National newspaper advertising revenue in the UK is expecting to increase year on year in 2015, according to an Advertising Association and Warc report. (Picture: Shutterstock)
In 2013, advertising expenditure on national news products was £1.45bn, down 5.7 per cent year on year. The report forecasts that 2014 will see another decrease in spending, down 2.8 per cent. But 1 per cent growth is forecast for 2015.
- July 31, 2018
- June 5, 2018
- April 16, 2018
Digital advertising revenue for national news brands – which is included in the £1.45bn figure – in 2013 was £184m, up 19.5 per cent on 2012. This is forecast to increase by 15.4 per cent this year and then another 22.8 per cent in 2015.
This means that according to the forecast, total national newspaper advertising expenditure will be £1.42bn in 2015, with £261m coming from digital.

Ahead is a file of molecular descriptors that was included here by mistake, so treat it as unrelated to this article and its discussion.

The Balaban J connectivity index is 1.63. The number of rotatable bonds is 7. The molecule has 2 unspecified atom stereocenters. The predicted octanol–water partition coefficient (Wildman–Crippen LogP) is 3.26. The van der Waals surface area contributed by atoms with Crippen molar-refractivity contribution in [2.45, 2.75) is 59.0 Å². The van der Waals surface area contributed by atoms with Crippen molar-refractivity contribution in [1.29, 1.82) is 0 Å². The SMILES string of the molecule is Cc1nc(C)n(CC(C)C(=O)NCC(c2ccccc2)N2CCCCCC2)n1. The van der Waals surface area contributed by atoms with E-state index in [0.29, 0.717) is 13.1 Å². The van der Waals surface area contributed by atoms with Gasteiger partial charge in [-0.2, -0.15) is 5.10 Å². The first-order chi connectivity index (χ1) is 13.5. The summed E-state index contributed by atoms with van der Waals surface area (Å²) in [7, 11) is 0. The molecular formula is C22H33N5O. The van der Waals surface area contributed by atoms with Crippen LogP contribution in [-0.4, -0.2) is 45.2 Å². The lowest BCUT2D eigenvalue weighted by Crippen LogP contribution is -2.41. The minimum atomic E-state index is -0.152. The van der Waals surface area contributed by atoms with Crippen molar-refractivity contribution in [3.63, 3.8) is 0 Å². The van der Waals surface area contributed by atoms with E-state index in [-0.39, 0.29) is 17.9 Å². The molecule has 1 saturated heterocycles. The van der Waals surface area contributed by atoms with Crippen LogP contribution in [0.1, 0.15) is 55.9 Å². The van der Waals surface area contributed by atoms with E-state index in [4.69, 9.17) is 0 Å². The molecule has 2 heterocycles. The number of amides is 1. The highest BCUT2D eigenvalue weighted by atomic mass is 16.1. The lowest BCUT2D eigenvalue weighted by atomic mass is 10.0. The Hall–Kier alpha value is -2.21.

In 2013, digital advertising revenue (of £184m) made up 12.7 per cent of the total figure (£1.45bn). In 2015, it is forecast to make up 18.3 per cent of the total.
Regional newspaper advertising will continue to shrink into 2015, according to the report, albeit at a slower rate.
In 2013, regional news brand advertising was £1.3bn in total. This is forecast to decrease by 5 per cent this year, and 4.3 per cent in 2015. The 2013 figure is down 7.3 per cent from 2012.
The increase of digital revenue in the regional press is expected to continue growing in 2015, but at a slower rate than in 2014. Total expenditure in this area currently stands at £139m, up 7.9 per cent on 2012. This year it is expected to grow by 17.4 per cent, and in 2015 by 8.1 per cent.
Advertising expenditure in the magazine industry was £1.04bn in 2013, down 5.7 per cent on 2012. This is forecast to drop by 3.3 per cent this year before increasing by 0.1 per cent in 2015.
Digital magazine advertising was at £252m in 2013, up 7.1 per cent year on year. A 6.9 per cent year on year increase is forecast for 2014, and then a 9.5 per cent jump in 2015.
The report also includes TV, radio, internet and mobile advertising. You can read the full report here.